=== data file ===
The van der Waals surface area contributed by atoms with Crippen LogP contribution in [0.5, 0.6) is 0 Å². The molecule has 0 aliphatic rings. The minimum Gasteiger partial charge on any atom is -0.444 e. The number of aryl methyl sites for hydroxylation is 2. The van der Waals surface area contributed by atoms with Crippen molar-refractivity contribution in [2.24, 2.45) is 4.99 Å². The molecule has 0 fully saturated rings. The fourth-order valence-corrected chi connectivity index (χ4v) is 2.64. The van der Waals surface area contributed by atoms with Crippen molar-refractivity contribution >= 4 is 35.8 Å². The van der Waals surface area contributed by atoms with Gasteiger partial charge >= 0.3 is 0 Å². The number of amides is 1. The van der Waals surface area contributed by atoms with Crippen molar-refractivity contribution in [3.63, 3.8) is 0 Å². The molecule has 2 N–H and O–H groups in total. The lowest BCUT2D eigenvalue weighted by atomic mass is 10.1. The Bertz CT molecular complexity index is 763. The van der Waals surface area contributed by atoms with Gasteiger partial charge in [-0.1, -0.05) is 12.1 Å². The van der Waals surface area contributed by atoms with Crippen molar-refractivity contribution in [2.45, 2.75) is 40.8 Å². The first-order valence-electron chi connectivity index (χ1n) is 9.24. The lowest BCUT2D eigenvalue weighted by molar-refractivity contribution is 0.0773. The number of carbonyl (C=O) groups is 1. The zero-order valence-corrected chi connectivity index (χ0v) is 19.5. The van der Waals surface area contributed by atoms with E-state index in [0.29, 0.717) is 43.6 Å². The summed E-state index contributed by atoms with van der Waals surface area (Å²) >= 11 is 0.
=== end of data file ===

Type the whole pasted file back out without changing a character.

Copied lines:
The van der Waals surface area contributed by atoms with Crippen LogP contribution in [0.5, 0.6) is 0 Å². The molecule has 0 aliphatic rings. The minimum Gasteiger partial charge on any atom is -0.444 e. The number of aryl methyl sites for hydroxylation is 2. The van der Waals surface area contributed by atoms with Crippen molar-refractivity contribution in [2.24, 2.45) is 4.99 Å². The molecule has 0 fully saturated rings. The fourth-order valence-corrected chi connectivity index (χ4v) is 2.64. The van der Waals surface area contributed by atoms with Crippen molar-refractivity contribution >= 4 is 35.8 Å². The van der Waals surface area contributed by atoms with Gasteiger partial charge >= 0.3 is 0 Å². The number of amides is 1. The van der Waals surface area contributed by atoms with Crippen molar-refractivity contribution in [3.63, 3.8) is 0 Å². The molecule has 2 N–H and O–H groups in total. The lowest BCUT2D eigenvalue weighted by atomic mass is 10.1. The Bertz CT molecular complexity index is 763. The van der Waals surface area contributed by atoms with Gasteiger partial charge in [-0.1, -0.05) is 12.1 Å². The van der Waals surface area contributed by atoms with Crippen molar-refractivity contribution in [2.45, 2.75) is 40.8 Å². The first-order valence-electron chi connectivity index (χ1n) is 9.24. The lowest BCUT2D eigenvalue weighted by molar-refractivity contribution is 0.0773. The number of carbonyl (C=O) groups is 1. The zero-order valence-corrected chi connectivity index (χ0v) is 19.5. The van der Waals surface area contributed by atoms with E-state index in [0.29, 0.717) is 43.6 Å². The summed E-state index contributed by atoms with van der Waals surface area (Å²) >= 11 is 0.